When a managed service is being offered, it needs to be stable and reliable. Clients shouldn’t feel helpless and completely out of control, which is exactly how I felt every time the App Service fails. When an App Service goes offline, or unresponsive, as it had been, you are helpless with no access at host level or even force a reboot. Probably because you don’t have an accessible “host” with App Services. The ONLY option you have, is to submit a support call to Microsoft (if you have a support SLA in place).
Which leads me onto why I would recommend anyone weighting up the options of the App Service vs. Virtual Machine. Comparing the pros and cons between these two options, I can’t help but feel the only con for the Virtual Machine would be that you’ll need basic Ubuntu (unless you choose Windows, of course) terminal experience to build and configure your host. But even then, you could hire an expert to do this for you. At the time of my service choice, honestly, I only choose to build a Virtual Machine because the Ubuntu (or Linux) App Services were fresh Beta, and had literally only been announce. At the time, I needed to make a rapid host move from Media Temple to a London, UK based hosting provider and Azure ticked all the boxes. I also liked and enjoyed that I had free rein over the Virtual Machine. Full control over installs of Apache, PHP, MySQL, storage location, cache, and much more. Plus I had control over tracing errors and failures, I would be able to resolve internal server errors myself. Something I can’t do with the App Service. Uptime and response rates have also proven considerably better via Virtual Machine hosting, than that of the App Services*.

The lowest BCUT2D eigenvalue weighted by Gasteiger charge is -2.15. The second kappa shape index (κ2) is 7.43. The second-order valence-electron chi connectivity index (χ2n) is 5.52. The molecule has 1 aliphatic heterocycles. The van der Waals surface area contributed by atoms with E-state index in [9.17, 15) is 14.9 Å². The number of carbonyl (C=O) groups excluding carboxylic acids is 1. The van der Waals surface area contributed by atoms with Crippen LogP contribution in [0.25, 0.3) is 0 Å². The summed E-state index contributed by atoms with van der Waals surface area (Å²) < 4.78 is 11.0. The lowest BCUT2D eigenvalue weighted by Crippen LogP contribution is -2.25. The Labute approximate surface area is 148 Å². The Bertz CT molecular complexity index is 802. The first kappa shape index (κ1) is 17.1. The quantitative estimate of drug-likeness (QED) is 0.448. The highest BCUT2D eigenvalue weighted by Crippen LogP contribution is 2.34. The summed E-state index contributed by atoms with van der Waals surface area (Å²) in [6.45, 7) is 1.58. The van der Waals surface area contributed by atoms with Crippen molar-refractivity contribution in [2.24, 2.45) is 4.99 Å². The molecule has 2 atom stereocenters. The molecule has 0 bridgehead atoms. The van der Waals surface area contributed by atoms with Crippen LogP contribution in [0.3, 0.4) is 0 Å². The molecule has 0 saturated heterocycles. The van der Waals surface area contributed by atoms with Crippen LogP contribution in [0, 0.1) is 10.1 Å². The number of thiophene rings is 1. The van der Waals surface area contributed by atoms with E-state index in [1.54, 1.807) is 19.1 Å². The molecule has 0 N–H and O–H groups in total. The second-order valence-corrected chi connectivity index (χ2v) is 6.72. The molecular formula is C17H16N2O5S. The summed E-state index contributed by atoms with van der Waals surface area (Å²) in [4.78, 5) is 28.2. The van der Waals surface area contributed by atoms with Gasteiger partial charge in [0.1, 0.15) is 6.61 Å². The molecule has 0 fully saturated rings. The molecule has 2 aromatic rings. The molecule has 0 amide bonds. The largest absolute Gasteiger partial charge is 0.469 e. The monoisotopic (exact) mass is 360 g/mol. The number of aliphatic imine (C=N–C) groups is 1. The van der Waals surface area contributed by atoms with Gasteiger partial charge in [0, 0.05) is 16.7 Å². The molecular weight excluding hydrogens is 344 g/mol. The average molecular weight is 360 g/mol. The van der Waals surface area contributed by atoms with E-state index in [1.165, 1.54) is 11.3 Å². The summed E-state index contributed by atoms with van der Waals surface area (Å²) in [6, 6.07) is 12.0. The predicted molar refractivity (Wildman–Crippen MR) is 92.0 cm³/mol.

Rewind time back when I first made the switch to Azure. If I had to make the decision again today, to choice from Virtual Machine or App Service - I wouldn’t change and thing.
The outages have not yet been formally resolved, but we are liaising with the Microsoft Azure team to trace and resolve the outages with App Services. I will be sure to provide updates as and when they arise.
If you are in the position of making a switch to Azure and need further advise, support, help, or just want to ask some questions, please do leave a comment or send me an email to firstname.lastname@example.org.
Disclaimer: The views and opinions expressed in this article are my own and do not necessarily reflect the official policy or position of Microsoft Corporation.
*No significant tests were carried out, I have judged this purely on Pingdom reports.